Warm – Up <ul><li>Is flammability a physical or chemical property? Why? </li></ul><ul><ul><li>Chemical property because bu...
3-5 Organizing Elements <ul><li>Objectives </li></ul><ul><ul><li>Describe  how Medeleev arranged the elements in his table...
Why do we classify/organize? <ul><li>How are most library books classified? </li></ul><ul><li>Why is this classification u...
Searching For Order <ul><li>Until 1750, only 17 elements were known. </li></ul><ul><li>Most identified were metals. </li><...
John Newlands <ul><li>1 st  & 8 th  elements, 2 nd  & 9 th   had similar properties, and so on.  </li></ul><ul><li>Law of ...
Mendeleev’s Periodic Table <ul><li>In 1860, he used solitaire to help him organize the known 63 elements </li></ul><ul><ul...
Questions <ul><li>What does periodic mean? </li></ul><ul><ul><li>Occurring at regular intervals. </li></ul></ul>
Mendeleev’s Predictions <ul><li>He couldn’t complete his table because of gaps in the elements. </li></ul><ul><li>Those el...
Other Systems <ul><li>In 1829, Dobereiner proposed a law of triads. </li></ul><ul><ul><li>It is a group of 3 similar eleme...
Evidence for Mendeleev’s Table <ul><li>He named missing elements after the same group. </li></ul><ul><li>I.E. Element belo...
 
Questions <ul><li>How was Mendeleev’s table organized? </li></ul><ul><ul><li>Elements are arranged in order of increasing ...
<ul><li>http://education.jlab.org/elementflashcards </li></ul><ul><li>http://www.webelements.com/ </li></ul><ul><li>http:/...
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3-5 Organizing The Elements

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3-5 Organizing The Elements

  1. 1. Warm – Up <ul><li>Is flammability a physical or chemical property? Why? </li></ul><ul><ul><li>Chemical property because burning a substance is combining with oxygen and creating a new substance </li></ul></ul><ul><li>What happens to the composition of matter during a physical change? </li></ul><ul><ul><li>The substance does not change only shape or some other physical change takes place. </li></ul></ul>
  2. 2. 3-5 Organizing Elements <ul><li>Objectives </li></ul><ul><ul><li>Describe how Medeleev arranged the elements in his table. </li></ul></ul><ul><ul><li>Explain how the predictions helped verify the usefulness of his periodic table. </li></ul></ul>
  3. 3. Why do we classify/organize? <ul><li>How are most library books classified? </li></ul><ul><li>Why is this classification useful? </li></ul><ul><li>How do Biologist classify living organisms? </li></ul><ul><ul><li>Domain, Kingdom, Phylum, Class, Order, Genus, Species. </li></ul></ul><ul><li>Why do we classify/organize? </li></ul><ul><ul><li>Easier to find and identify. </li></ul></ul>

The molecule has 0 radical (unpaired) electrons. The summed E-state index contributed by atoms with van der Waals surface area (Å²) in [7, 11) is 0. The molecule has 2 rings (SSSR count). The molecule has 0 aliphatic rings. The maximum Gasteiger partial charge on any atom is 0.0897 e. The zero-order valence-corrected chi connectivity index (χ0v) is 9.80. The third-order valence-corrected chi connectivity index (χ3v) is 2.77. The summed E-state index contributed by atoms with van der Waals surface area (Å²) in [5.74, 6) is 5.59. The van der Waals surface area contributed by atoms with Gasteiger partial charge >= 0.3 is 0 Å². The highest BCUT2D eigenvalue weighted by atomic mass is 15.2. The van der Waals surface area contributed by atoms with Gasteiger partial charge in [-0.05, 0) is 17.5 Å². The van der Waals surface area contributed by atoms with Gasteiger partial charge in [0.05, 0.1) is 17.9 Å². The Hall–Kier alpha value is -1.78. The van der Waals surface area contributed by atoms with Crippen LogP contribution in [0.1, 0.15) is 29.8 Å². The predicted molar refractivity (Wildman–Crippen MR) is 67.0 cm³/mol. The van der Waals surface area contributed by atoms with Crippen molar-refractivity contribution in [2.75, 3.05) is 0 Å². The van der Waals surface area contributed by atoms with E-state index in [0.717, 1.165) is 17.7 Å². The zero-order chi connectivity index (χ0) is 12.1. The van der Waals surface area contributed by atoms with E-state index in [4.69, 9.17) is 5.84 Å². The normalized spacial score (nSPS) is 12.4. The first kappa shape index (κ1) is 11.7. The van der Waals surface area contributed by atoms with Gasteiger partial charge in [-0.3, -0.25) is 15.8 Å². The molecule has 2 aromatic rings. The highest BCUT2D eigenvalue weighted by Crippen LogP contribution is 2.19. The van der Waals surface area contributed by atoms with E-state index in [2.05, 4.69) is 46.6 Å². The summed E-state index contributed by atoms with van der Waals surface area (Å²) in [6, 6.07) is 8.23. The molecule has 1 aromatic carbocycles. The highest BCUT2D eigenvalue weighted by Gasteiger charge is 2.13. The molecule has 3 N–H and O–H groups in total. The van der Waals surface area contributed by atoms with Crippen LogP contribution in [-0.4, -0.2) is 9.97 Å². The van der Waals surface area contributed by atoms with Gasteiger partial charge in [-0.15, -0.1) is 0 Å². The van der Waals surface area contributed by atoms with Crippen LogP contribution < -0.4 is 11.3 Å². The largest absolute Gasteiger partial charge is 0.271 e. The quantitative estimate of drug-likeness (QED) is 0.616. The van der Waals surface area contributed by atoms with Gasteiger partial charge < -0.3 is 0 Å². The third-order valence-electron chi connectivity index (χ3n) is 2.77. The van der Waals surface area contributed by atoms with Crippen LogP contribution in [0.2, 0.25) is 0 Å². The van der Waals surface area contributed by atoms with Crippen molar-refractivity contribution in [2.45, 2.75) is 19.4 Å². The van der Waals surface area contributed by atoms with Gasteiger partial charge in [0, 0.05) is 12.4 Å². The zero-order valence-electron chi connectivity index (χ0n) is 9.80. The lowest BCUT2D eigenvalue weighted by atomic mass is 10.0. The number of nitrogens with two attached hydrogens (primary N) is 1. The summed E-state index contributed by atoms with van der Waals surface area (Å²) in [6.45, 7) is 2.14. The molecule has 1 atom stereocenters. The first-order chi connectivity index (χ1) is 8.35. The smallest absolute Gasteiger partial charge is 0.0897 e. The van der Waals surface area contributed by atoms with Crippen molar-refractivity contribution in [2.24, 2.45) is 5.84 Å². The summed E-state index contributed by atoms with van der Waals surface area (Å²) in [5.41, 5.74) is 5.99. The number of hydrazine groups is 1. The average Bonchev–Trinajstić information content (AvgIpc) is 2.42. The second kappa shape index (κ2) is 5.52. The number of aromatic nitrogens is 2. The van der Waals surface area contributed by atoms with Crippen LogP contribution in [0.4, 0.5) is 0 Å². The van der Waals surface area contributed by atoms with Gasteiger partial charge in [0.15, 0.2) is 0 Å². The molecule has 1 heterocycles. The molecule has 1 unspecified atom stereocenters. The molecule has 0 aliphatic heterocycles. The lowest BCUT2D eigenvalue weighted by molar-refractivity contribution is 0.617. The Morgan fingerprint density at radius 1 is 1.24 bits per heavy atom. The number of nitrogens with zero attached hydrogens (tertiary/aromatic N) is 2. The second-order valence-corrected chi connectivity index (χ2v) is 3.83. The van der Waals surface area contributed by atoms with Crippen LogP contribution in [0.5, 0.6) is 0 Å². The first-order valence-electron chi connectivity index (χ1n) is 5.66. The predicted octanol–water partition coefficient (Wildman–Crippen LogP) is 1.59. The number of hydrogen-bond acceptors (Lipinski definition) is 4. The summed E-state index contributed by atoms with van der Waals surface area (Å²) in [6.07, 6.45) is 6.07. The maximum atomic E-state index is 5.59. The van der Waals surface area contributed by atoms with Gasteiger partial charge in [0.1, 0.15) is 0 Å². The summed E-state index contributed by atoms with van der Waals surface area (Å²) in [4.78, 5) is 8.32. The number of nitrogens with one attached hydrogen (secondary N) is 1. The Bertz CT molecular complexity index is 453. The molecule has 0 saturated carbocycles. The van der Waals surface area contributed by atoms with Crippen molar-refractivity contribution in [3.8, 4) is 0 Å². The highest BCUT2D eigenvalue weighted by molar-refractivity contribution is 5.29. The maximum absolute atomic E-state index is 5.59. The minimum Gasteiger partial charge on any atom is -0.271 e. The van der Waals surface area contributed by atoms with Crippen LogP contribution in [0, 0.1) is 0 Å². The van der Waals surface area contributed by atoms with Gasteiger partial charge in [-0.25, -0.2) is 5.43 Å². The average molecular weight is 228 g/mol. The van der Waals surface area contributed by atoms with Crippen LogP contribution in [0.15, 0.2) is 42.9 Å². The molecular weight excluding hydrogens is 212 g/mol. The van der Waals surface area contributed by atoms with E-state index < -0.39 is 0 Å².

4. 4. Searching For Order <ul><li>Until 1750, only 17 elements were known. </li></ul><ul><li>Most identified were metals. </li></ul><ul><li>In 1789, Lavoisier grouped atoms into 4 types. </li></ul><ul><ul><li>Metals, nonmetals, gases and earths. </li></ul></ul>
  5. 5. John Newlands <ul><li>1 st & 8 th elements, 2 nd & 9 th had similar properties, and so on. </li></ul><ul><li>Law of octaves </li></ul><ul><li>Organized the first 14 “known” elements. </li></ul><ul><ul><li>Pattern stopped </li></ul></ul>
  6. 6. Mendeleev’s Periodic Table <ul><li>In 1860, he used solitaire to help him organize the known 63 elements </li></ul><ul><ul><li>Wrote element on a card </li></ul></ul><ul><ul><li>Looked at the elements properties. </li></ul></ul><ul><ul><li>Lined the cards up in increasing mass. </li></ul></ul><ul><ul><li>He saw a pattern that repeated. </li></ul></ul><ul><ul><li>Rearranged to create columns of similar properties. </li></ul></ul><ul><li>Properties repeat from row to row. </li></ul>
  7. 7. Questions <ul><li>What does periodic mean? </li></ul><ul><ul><li>Occurring at regular intervals. </li></ul></ul>
  8. 8. Mendeleev’s Predictions <ul><li>He couldn’t complete his table because of gaps in the elements. </li></ul><ul><li>Those elements had not been discovered. </li></ul>
  9. 9. Other Systems <ul><li>In 1829, Dobereiner proposed a law of triads. </li></ul><ul><ul><li>It is a group of 3 similar elements. </li></ul></ul><ul><ul><li>The middle element has properties between the other two. </li></ul></ul><ul><ul><li>Example </li></ul></ul><ul><ul><ul><li>Li – 6.941 </li></ul></ul></ul><ul><ul><ul><li>Na – 22.990 </li></ul></ul></ul><ul><ul><ul><li>K – 39.098 </li></ul></ul></ul><ul><ul><ul><li>Average (6.941+39.098)/2 = 23.02 </li></ul></ul></ul>
  10. 10. Evidence for Mendeleev’s Table <ul><li>He named missing elements after the same group. </li></ul><ul><li>I.E. Element below Al, he named eka-aluminum. </li></ul><ul><li>He predicted it would be a soft metal with low melting point and a density of 5.9 g/cm 3 . </li></ul><ul><li>French chemists actually discovered it in 1875. </li></ul><ul><li>Gallium (Ga) is a soft metal with 29.7 o C M.P. and a density of 5.91 g/cm 3 . </li></ul>
  11. 12. Questions <ul><li>How was Mendeleev’s table organized? </li></ul><ul><ul><li>Elements are arranged in order of increasing mass. </li></ul></ul><ul><li>How do the properties repeat? </li></ul><ul><ul><li>Row to row. </li></ul></ul><ul><ul><li>New columns are created for each set of similar properties </li></ul></ul>
  12. 13. <ul><li>http://education.jlab.org/elementflashcards </li></ul><ul><li>http://www.webelements.com/ </li></ul><ul><li>http://pearl1.lanl.gov/periodic/ </li></ul>

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